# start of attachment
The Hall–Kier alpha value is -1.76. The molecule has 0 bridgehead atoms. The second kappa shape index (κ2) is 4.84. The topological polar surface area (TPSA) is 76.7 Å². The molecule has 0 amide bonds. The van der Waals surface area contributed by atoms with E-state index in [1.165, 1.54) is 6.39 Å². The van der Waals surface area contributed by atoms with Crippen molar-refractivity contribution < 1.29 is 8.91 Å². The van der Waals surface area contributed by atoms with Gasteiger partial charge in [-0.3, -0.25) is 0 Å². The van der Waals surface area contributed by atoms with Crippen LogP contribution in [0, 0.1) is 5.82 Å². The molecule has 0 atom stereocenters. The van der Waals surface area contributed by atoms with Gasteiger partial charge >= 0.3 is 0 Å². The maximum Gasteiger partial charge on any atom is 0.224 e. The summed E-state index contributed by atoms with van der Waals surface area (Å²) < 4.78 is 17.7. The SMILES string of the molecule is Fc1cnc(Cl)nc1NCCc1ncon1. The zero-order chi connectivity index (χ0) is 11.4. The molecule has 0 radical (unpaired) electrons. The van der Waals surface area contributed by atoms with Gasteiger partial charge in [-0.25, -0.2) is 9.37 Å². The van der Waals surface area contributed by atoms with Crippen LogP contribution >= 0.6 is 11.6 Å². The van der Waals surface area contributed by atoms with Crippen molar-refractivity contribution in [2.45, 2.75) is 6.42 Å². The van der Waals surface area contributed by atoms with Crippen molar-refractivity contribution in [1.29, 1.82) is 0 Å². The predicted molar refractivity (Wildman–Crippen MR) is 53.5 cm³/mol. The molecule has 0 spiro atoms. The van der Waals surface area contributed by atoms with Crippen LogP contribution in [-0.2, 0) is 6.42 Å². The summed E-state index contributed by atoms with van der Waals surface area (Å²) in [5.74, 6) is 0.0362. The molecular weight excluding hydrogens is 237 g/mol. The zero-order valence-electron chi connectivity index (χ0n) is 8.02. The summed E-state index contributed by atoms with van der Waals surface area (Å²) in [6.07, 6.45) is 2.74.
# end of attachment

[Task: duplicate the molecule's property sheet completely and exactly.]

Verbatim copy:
The Hall–Kier alpha value is -1.76. The molecule has 0 bridgehead atoms. The second kappa shape index (κ2) is 4.84. The topological polar surface area (TPSA) is 76.7 Å². The molecule has 0 amide bonds. The van der Waals surface area contributed by atoms with E-state index in [1.165, 1.54) is 6.39 Å². The van der Waals surface area contributed by atoms with Crippen molar-refractivity contribution < 1.29 is 8.91 Å². The van der Waals surface area contributed by atoms with Gasteiger partial charge in [-0.3, -0.25) is 0 Å². The van der Waals surface area contributed by atoms with Crippen LogP contribution in [0, 0.1) is 5.82 Å². The molecule has 0 atom stereocenters. The van der Waals surface area contributed by atoms with Gasteiger partial charge >= 0.3 is 0 Å². The maximum Gasteiger partial charge on any atom is 0.224 e. The summed E-state index contributed by atoms with van der Waals surface area (Å²) < 4.78 is 17.7. The SMILES string of the molecule is Fc1cnc(Cl)nc1NCCc1ncon1. The zero-order chi connectivity index (χ0) is 11.4. The molecule has 0 radical (unpaired) electrons. The van der Waals surface area contributed by atoms with Gasteiger partial charge in [-0.25, -0.2) is 9.37 Å². The van der Waals surface area contributed by atoms with Crippen LogP contribution >= 0.6 is 11.6 Å². The van der Waals surface area contributed by atoms with Crippen molar-refractivity contribution in [2.45, 2.75) is 6.42 Å². The van der Waals surface area contributed by atoms with Crippen molar-refractivity contribution in [1.29, 1.82) is 0 Å². The predicted molar refractivity (Wildman–Crippen MR) is 53.5 cm³/mol. The molecule has 0 spiro atoms. The van der Waals surface area contributed by atoms with Crippen LogP contribution in [-0.2, 0) is 6.42 Å². The summed E-state index contributed by atoms with van der Waals surface area (Å²) in [5.74, 6) is 0.0362. The molecular weight excluding hydrogens is 237 g/mol. The zero-order valence-electron chi connectivity index (χ0n) is 8.02. The summed E-state index contributed by atoms with van der Waals surface area (Å²) in [6.07, 6.45) is 2.74.